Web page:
• Last updated on November 11, 2022

The Supreme Court upheld the right of French citizens to inherit property, thus expanding noncitizens’ rights to transfer property.

French citizens had inherited real estate in the District of Columbia, but other descendants challenged the bequeathal on grounds that the property was located in the portion of the district carved out of Maryland, which had a ban on the transfer of real property to people who were not U.S. citizens. The French descendants argued that an 1853 treaty allowed French nationals to inherit real estate in all states where local laws permitted it. The Supreme Court unanimously upheld the right of aliens to inherit real property. Justice Stephen J. Field,Field, Stephen J.;Geofroy v. Riggs[Geofroy v. Riggs] in the opinion for the Court, found that the District of Columbia was a state for purposes of the treaty. The Court’s ruling set a precedent in cases where the state law was ambiguous.Alien rights and naturalization;Geofroy v. Riggs[Geofroy v. Riggs]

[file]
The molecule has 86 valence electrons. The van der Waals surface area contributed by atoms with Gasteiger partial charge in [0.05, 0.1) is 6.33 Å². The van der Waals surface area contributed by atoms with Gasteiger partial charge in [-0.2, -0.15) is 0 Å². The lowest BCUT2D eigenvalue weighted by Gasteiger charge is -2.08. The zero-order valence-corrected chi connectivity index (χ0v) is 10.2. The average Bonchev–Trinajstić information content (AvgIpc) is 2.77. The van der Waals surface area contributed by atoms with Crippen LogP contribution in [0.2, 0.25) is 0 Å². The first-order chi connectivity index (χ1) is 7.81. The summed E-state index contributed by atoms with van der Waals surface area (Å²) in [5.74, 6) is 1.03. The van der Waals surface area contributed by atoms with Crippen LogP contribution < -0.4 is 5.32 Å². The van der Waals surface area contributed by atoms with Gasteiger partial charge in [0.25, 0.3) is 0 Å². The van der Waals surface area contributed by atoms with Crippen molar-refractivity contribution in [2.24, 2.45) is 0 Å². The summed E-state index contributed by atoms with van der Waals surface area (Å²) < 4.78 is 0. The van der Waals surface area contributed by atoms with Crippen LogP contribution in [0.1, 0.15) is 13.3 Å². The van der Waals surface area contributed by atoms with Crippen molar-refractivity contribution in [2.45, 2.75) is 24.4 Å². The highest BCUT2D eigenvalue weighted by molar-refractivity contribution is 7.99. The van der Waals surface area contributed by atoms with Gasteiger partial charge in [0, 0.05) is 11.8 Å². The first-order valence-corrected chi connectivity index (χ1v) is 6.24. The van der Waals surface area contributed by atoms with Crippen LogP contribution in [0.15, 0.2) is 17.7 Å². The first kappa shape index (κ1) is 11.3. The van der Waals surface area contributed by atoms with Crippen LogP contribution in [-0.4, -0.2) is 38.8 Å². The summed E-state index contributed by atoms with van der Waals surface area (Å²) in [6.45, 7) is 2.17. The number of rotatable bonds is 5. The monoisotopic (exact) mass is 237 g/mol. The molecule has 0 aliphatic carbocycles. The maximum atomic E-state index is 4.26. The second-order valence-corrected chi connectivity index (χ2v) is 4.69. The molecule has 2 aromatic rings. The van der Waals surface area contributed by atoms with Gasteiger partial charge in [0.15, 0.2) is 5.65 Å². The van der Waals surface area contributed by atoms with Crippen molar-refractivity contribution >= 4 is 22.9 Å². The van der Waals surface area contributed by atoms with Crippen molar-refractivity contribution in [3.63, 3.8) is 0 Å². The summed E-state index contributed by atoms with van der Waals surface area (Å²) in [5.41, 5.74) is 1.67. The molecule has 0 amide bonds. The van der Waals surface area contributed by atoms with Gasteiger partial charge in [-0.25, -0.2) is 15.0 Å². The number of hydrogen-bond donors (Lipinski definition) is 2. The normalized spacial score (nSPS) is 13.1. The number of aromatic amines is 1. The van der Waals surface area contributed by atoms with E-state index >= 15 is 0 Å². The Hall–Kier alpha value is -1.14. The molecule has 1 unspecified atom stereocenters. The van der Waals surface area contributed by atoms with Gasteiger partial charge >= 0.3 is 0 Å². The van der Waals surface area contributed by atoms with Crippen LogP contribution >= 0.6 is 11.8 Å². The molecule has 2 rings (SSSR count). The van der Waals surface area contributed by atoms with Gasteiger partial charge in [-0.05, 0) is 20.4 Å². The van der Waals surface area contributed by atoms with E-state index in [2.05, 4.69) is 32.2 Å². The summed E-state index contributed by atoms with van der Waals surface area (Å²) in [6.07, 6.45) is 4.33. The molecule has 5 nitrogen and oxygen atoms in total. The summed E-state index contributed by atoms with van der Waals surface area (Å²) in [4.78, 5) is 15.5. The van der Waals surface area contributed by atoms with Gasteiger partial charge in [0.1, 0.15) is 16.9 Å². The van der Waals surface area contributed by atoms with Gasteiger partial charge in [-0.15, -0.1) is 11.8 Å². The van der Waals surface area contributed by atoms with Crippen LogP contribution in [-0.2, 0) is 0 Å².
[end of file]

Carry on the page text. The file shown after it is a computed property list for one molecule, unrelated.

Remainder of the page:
Alien rights and naturalization

Land grants

Treaties

Categories: History Content